Wrong Things For the Right Reasons

So far Did Someone Say Totalitarianism is proving to be one of my favorite Zizek books. It doesn’t use as much pop culture examples (jokes, Hitchcock movies, Kafka, etc.), but focuses more on politics and philosophy and ethics. It’s been a long time since a book has caused me to think so much, and that’s definitely very cool.

I intend (and I know I say this all the time) to do a more in-depth review of the book and comment on some of my favorite/most inspiring passages, but something interesting struck me this morning.

Zizek was discussing how, when it comes to following the law, “doing the right thing [following the law] for the wrong reason [to fulfill pathological desires]” is about as “bad” as you can get. Generally people who do this (and right now I’m thinking large corporations and whatnot) view the law as malleable and something they can change if they exert enough pressure on lawmakers. What happens, then, is that the law is changed so that they can continue doing “wrong things” but still feel good about it.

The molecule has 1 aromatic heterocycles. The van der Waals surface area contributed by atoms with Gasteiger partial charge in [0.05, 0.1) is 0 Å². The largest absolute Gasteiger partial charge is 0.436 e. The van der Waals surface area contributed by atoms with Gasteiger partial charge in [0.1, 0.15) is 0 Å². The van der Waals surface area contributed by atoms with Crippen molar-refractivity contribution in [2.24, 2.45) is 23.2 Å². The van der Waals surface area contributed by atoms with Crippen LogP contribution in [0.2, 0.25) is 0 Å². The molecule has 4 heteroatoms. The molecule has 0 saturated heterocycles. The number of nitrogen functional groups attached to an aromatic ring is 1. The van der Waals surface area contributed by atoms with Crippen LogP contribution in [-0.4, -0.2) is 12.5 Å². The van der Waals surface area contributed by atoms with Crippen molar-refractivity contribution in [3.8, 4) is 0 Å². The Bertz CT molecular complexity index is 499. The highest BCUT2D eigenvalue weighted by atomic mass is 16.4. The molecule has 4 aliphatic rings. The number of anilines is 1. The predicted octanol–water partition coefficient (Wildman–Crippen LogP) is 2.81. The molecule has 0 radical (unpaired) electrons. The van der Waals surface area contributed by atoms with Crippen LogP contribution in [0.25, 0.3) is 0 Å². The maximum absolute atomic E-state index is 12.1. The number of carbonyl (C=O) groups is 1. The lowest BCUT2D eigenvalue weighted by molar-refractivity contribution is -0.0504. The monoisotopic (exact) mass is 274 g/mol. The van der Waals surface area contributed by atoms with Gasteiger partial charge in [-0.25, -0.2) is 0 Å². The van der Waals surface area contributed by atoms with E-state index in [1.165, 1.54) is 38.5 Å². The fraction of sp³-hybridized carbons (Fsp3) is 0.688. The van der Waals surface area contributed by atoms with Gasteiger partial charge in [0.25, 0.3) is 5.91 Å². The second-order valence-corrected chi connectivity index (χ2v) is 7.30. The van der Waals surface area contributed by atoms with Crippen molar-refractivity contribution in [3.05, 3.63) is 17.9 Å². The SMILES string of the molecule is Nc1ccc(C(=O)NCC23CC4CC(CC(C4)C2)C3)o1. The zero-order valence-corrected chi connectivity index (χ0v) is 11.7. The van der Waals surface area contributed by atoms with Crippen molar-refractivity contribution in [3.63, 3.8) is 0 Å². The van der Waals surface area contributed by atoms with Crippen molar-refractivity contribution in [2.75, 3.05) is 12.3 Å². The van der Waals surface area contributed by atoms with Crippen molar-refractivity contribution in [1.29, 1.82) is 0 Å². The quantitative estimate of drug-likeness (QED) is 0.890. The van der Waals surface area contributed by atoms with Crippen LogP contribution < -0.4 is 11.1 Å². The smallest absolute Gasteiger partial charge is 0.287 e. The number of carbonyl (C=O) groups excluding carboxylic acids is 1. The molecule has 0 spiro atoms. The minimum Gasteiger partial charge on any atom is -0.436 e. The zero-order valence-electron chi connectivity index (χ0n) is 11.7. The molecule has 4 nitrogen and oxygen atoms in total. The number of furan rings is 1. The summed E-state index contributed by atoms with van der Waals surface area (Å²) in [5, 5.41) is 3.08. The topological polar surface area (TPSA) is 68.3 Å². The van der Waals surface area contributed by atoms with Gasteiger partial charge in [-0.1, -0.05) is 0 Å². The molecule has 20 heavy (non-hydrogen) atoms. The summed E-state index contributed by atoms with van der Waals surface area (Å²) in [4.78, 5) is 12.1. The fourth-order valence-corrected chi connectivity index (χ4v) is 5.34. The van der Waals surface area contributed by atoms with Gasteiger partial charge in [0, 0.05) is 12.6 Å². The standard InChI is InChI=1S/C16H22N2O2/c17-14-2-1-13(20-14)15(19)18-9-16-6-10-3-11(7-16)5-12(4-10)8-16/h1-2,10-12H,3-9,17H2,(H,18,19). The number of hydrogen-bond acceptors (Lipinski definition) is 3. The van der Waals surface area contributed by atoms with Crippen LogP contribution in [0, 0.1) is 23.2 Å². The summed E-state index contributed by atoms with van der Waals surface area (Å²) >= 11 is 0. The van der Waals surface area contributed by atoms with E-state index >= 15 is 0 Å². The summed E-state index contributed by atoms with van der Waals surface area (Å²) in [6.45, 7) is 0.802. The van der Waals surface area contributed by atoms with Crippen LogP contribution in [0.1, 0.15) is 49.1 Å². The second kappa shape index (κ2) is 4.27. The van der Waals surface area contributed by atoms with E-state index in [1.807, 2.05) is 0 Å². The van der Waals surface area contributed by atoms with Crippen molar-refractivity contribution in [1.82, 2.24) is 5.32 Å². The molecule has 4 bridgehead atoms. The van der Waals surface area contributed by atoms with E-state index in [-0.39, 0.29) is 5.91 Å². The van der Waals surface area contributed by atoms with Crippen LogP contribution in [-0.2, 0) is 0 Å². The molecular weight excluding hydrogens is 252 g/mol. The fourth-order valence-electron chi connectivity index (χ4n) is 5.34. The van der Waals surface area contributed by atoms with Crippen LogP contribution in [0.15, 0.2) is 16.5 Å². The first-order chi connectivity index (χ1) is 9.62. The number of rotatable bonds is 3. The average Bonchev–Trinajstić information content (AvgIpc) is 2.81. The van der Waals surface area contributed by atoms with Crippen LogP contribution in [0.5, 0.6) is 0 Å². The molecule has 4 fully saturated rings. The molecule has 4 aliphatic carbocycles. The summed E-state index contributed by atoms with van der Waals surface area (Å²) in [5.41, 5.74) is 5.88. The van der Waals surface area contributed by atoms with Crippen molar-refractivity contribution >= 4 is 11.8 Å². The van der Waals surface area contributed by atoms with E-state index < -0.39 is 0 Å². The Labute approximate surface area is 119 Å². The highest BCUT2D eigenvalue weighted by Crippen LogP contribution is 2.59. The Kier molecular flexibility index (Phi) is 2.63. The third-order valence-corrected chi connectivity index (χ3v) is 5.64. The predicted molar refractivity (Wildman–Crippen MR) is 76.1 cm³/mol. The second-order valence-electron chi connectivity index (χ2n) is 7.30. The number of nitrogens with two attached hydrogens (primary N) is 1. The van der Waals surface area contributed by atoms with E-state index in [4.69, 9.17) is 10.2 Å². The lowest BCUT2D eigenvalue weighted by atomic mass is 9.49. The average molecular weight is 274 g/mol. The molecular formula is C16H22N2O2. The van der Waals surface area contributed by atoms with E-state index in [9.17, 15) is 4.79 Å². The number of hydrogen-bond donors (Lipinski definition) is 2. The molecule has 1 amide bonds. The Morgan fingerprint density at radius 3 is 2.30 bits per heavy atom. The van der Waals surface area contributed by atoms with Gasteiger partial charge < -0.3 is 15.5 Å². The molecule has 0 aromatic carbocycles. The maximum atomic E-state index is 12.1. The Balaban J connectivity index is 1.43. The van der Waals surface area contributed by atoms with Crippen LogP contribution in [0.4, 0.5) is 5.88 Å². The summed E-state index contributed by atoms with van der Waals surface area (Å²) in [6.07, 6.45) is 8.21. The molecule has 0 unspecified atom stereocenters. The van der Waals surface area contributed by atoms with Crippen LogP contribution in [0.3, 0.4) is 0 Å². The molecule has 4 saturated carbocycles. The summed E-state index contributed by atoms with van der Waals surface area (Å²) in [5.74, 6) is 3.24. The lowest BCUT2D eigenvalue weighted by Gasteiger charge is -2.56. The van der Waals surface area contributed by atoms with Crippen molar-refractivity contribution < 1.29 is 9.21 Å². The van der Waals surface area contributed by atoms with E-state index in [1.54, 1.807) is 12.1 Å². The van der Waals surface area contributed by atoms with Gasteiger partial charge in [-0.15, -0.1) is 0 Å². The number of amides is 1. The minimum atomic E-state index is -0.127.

On the other hand, doing the “wrong thing [breaking the law] for the right reason [to fulfill a higher ethical motive]” is the best thing to do. This would include things such as acts of civil disobedience, etc.

And then doing “the right thing for the right reason” is pretty uninteresting and doesn’t really touch upon any ethical dilemmas.

For whatever reason, this got me thinking about “killing in self defense.” Let’s say that someone was about to kill me and family/friends/etc. and in response to that I killed that person first, thus giving me an “out” with the law since I killed that person in self-defense. Nothing too extraordinary there. Let’s say, however, that the law explicitly allow killing in self-defense and the same situation occurred. I might have to go to jail, but my act would remain quite ethical since I did something (even the “wrong thing” [i.e. killing someone]) for the “right reason” (to defend myself and friends/family/etc.).

So basically, by allowing for these “ethical loopholes” in the law, we’re taking a larger ethical dimension out of acts that people do.

What does this mean in the end? Probably nothing. What does this contribute to the world of ethical philosophy? I don’t know. I’ve never delved into the subject before. I just thought it was interesting how we’ve created laws to remove certain ethical acts from our lives.

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